GULFPORT, MS (WLOX) - How to save and spend money was the hot topic at a workshop in Gulfport Wednesday.
The city of Gulfport received the results of its annual audit and according to the report, Gulfport gets an overall clean opinion.
Auditors from Wright, Ward, Hatten & Guel went over the report in detail.
The company outlined the city's general fund and its water and sewer fund which are its biggest operating costs.
Even though the city received a good rating, auditors did recommend some improvements like submitting monthly budget reports to the city council and doing a better job of publicizing budget amendments over ten percent in order to meet state codes.
While the city's annual audit got a passing grade, the city of Gulfport is failing when it comes to expenditures.
"We are spending more than we are making," said Mayor George Schloegel.
Mayor Schloegel says Gulfport is facing a $7 million deficit and he's calling on the city's department directors to help.
"I came in, running for office because of all the good things but the first thing I got to deal with is the budgeting process and say cut them off, cut them off, cut them off. That's not pleasant at all," said Schloegel.
The mayor asked all departments to cut their budget by ten percent. While some of the departments have already made the cuts, the fire department says the only way to cut ten percent of its budget, is by eliminating 21 positions.
However, the mayor and his administration say cutting firefighters is the last resort. So they worked with the department to come up with what they thought would be a better plan.
Mayor Schloegel suggested closing fire station four AND relocating fire station seven to the city-owned VA property. The plan would have allowed the fire department to meet the ten percent budget cut. It would have also allowed the city to make money by selling the Cowan Road property, once the fire station was demolished.
Residents didn't like that idea.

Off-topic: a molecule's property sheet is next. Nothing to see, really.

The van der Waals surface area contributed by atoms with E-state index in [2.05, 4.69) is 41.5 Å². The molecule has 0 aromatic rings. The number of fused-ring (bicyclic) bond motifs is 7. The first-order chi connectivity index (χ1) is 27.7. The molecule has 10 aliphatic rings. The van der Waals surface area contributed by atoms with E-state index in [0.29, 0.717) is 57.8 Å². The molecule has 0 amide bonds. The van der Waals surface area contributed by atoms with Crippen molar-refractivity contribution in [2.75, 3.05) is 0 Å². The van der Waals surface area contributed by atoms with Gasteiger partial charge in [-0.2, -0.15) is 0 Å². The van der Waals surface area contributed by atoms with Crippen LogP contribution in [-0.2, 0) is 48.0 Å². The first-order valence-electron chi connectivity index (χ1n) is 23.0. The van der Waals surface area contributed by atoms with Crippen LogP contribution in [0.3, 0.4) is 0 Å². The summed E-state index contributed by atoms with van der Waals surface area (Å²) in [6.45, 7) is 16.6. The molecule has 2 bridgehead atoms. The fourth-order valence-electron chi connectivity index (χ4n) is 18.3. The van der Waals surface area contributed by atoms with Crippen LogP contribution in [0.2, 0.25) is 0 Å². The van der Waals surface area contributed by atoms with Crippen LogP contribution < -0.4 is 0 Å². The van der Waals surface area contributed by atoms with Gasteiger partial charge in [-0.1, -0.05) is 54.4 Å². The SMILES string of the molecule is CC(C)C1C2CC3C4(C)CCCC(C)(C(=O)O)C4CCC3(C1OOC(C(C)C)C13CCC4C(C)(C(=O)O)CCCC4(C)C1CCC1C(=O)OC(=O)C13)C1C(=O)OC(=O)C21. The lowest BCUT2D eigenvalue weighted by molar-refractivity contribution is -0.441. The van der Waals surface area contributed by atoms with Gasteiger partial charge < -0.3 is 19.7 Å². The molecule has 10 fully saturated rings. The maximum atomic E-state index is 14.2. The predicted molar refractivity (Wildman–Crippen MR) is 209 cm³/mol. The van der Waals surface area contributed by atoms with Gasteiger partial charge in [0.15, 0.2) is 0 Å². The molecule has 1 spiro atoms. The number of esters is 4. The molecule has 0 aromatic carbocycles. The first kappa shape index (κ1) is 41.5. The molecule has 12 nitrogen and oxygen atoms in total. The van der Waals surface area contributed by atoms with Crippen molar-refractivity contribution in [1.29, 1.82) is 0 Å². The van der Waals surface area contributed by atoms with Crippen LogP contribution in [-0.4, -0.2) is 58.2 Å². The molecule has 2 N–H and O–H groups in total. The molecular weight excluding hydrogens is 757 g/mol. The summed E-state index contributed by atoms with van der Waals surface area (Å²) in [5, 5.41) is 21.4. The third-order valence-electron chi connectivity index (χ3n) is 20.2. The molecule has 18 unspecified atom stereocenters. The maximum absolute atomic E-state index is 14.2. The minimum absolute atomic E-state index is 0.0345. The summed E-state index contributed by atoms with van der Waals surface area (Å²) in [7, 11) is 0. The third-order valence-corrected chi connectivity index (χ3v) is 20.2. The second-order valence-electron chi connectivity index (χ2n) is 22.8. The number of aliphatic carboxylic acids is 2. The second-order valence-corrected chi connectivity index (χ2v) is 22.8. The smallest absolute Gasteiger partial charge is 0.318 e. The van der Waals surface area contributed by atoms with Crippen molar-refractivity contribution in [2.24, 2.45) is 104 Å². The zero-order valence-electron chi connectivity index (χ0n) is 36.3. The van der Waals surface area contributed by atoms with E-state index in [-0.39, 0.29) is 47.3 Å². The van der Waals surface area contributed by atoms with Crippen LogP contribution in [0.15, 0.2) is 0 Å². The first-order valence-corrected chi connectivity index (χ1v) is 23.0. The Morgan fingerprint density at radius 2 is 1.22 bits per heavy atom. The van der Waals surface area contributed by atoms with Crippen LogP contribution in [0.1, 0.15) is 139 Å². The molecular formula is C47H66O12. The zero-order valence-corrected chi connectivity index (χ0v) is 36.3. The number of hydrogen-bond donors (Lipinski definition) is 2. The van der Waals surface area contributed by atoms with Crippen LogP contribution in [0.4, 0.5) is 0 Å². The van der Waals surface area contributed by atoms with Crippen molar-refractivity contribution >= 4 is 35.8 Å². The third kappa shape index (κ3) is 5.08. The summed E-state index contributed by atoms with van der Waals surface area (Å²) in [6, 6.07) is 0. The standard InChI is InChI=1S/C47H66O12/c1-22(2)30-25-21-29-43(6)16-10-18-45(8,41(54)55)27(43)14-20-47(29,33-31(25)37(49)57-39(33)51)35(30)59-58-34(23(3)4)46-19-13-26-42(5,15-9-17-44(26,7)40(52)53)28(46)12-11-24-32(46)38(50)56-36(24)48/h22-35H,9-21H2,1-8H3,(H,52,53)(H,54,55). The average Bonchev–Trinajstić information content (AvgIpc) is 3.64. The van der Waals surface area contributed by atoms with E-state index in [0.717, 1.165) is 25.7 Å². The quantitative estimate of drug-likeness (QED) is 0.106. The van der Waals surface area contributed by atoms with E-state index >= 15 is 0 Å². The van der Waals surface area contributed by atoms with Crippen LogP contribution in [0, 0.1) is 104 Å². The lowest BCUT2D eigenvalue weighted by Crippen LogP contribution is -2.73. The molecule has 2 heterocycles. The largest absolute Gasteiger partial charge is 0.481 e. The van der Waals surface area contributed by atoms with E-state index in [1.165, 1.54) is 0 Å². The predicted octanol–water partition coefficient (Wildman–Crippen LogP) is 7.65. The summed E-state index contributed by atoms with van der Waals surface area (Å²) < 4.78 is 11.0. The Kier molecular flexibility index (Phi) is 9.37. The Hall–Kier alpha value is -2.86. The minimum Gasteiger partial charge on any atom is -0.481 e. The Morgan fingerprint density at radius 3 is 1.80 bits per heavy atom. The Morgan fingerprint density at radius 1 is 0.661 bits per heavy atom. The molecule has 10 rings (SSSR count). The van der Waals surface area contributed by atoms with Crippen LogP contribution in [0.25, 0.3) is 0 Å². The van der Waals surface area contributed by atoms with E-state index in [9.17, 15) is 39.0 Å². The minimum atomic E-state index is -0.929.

"I may be the most hated person in this city today, but I don't care. This is my money," said Lorraine Santo.
Resident Lorraine Santo said she would like to see city employees cut work hours and decline pay raises.
Others said while station four is not in the best condition, they want it to remain in the community.
As for moving station seven on Cowan Road, Councilman Ricky Dombrowski said it will only hurt response times in his ward.
"Yes mayor, I'm fighting for my station. We need that station," said Dombrowski. "And I know if we move it, I will never get it back."
Ty Windham from the fire bureau said the mayors idea could hurt the city's fire rating. Windham says moving station seven and shutting down station four could mean slower response times and higher insurance.
Councilman Ricky Dombrowski invited Windham to the meeting to help decide what would be best for the city. After hearing his recommendations and concerns from residents, the council decided not to close station four or relocate station seven.
Instead, fire station seven on Cowan Road will be rebuilt with funds from FEMA money. But that still leaves the department without a plan to cut ten percent from its budget.
"I agree with the mayor 100 percent that we need to make some changes. We know things are going to be tough and we know that we may have to do some layoffs," said Chief Pat Sullivan. "We understand that and we are preparing to respond to the issue if we have to and not reduce protection."
Councilwoman Ella-Holmes Hines told the mayor she's looked over the budget and she thinks there are other positions that can be eliminated.
"We have positions that weren't here two or three years ago that can be cut," said Hines. "I've gone through this budget and marked all of them."
It's clear the council and mayor have a solid relationship and are working together without any hostility.
"Be clear, this is not the mayor against Dombrowski or the mayor against the council," said Mayor Schloegel told the audience. Clapping and head nods seemed to confirm the mayor's statement. "We are working together so that we have options to do what's best for the city."
The mayor said his administration will continue to work with the fire department to come up with alternate plans. Ultimately, it will be up to the council to make the final decision on job cuts.